For many, the lead up to ticking Seoul off their ‘to-travel’ list is full of anticipation. You’ve watched as many k-dramas as you can without fully neglecting the rest of your life, and you’ve listened to enough k-pop to become fluent in rhythmic gibberish (or at least I’m definitely not singing in real Korean). You’ve probably delved into the world of k-beauty and have attempted to cut your own ‘see-through bangs’. Perhaps you’ve even learned how to cook some Korean dishes, and trained yourself to eat increasingly spicy food. To top it off, all of these things have been in preparation for the moment that you finally drop everything and move to Korea to teach English or audition to become a trainee. Sound familiar? No? Was it just me?
Well, adventurers, precious, precious Twice fanboys, and Koreaboos, lend me your ears. I just returned from spending my summer (their winter) break in Seoul, and I have many a thing to share. I’ll stick to fashion-related things in this post, but if you want to chat some more, give me a bell. I am ready.
The last time I travelled overseas was to San Francisco and New York in 2014, which was actually the trip when I started KINGDOM. I set myself a challenge to only buy ethically made/sourced clothing whilst I was on holiday. As you can imagine, it was difficult at times to curb my YOLO-I’M-ON-HOLIDAYS-I-DO-WHAT-I-WANT mentality, but with the information available on the Internet, I was able to research away my FOMO and find some really great designers, brands, and second-hand stores.
Since then, I haven’t looked back. Shopping ethically has become my norm, and thorough research has become my leisurely reading. Therefore, when I booked my tickets to Korea, I jumped straight into finding out where I ‘could’ shop, and started scouting out some likeminded friends in the form of designers and bloggers. Now, it might just be my lack of mastery of the Korean language (even after three years of lessons), but I found it pretty difficult to find quality information about ethical fashion in Korea. There were a few articles here and there, and definitely a small group of phenomenal designers who were putting their values into practice, but nothing fully prepared me for what I was about to experience.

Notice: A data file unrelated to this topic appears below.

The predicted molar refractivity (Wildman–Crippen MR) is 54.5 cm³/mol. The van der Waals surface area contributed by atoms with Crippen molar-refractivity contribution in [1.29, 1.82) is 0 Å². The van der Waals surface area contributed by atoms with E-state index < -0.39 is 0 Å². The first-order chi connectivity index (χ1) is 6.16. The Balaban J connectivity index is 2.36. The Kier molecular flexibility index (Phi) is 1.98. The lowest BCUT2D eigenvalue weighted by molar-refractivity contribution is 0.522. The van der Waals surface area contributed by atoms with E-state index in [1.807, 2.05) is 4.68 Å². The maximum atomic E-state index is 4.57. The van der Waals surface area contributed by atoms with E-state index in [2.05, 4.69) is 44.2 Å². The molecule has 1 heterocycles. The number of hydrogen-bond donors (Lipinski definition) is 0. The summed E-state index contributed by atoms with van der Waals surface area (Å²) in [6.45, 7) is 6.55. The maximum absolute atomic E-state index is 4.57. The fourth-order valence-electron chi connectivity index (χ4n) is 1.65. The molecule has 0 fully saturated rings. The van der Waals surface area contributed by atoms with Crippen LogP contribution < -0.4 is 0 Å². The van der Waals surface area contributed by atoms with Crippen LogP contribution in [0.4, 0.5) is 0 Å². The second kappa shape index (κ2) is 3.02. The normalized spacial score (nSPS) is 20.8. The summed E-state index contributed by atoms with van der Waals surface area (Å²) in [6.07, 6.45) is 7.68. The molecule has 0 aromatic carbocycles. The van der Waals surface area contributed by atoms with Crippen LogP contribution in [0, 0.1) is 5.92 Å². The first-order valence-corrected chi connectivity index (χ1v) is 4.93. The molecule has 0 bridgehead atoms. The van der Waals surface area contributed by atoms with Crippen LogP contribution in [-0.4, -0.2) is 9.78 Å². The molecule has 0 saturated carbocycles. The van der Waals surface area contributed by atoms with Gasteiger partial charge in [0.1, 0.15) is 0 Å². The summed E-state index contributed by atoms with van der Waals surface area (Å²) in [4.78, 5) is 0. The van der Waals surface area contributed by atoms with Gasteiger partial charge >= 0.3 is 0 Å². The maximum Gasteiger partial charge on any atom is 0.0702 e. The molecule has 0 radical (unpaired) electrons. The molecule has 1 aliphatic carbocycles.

Having been (admittedly) a bit obsessed with the idea of Korea for a long time before I actually went, I automatically started perceiving everything through a lens of pure optimism. People would rave about how good the shopping was going to be over there, and I just gawked in excitement, and justified Korea’s fast fashion by deeming it ‘locally made’. I’d hear of how trendy and stylish everyone dressed in Korea too, and even though I don’t believe that trends promote sustainability, I justified their consumption habits as ‘being creative’ and ‘valuing style’. I’m always so amazed at how well I can deceive myself (Enneagram Type 3s, where you at?).
However, once I arrived, all of my optimism and best excuses couldn’t have convinced me to join in on the fun. You see, for me there is a level of (over)production and consumerism that even I can’t justify, regardless of the fact that you need to cater for a highly populated country. Excess is excess, and when you’ve got piles of new stock that no one will ever buy, as well as highly seasonal styles, a disservice has been done and an imbalance has been created. Imagine massive amounts of product lining the walls and filling the drawers of each store. Imagine basements filled with hundreds of styles, with each style coming in at least five colour ways. Then imagine going to the stores either side and seeing identical stock, still in large amounts. Although there are regular brand-name stores and designer boutiques, most people (particularly students and tourists) seemed to shop at these local wholesale stores.
Now, please don’t hear me shaming the Korean fashion industry or the people who engage in it. Everything I write here is just a personal reflection of how I felt and what I observed at the time, and as someone who cares about sustainability, I really wish someone had really warned me about the realities of fast fashion in Korea before I went. Though, I can’t guarantee that I would have actually listened whilst I was still in my ‘Korea is exactly the way that it’s portrayed in dramas’ mindset. Over the next little while, I’ll be publishing a few posts about how to do Korea KINGDOM-style. This’ll include sharing a few of my favourite second-hand shopping spots, as well as interviews with the aforementioned Korean designers who are leading the pack in the ethical fashion game.
Stay tuned and we’ll meet again soon.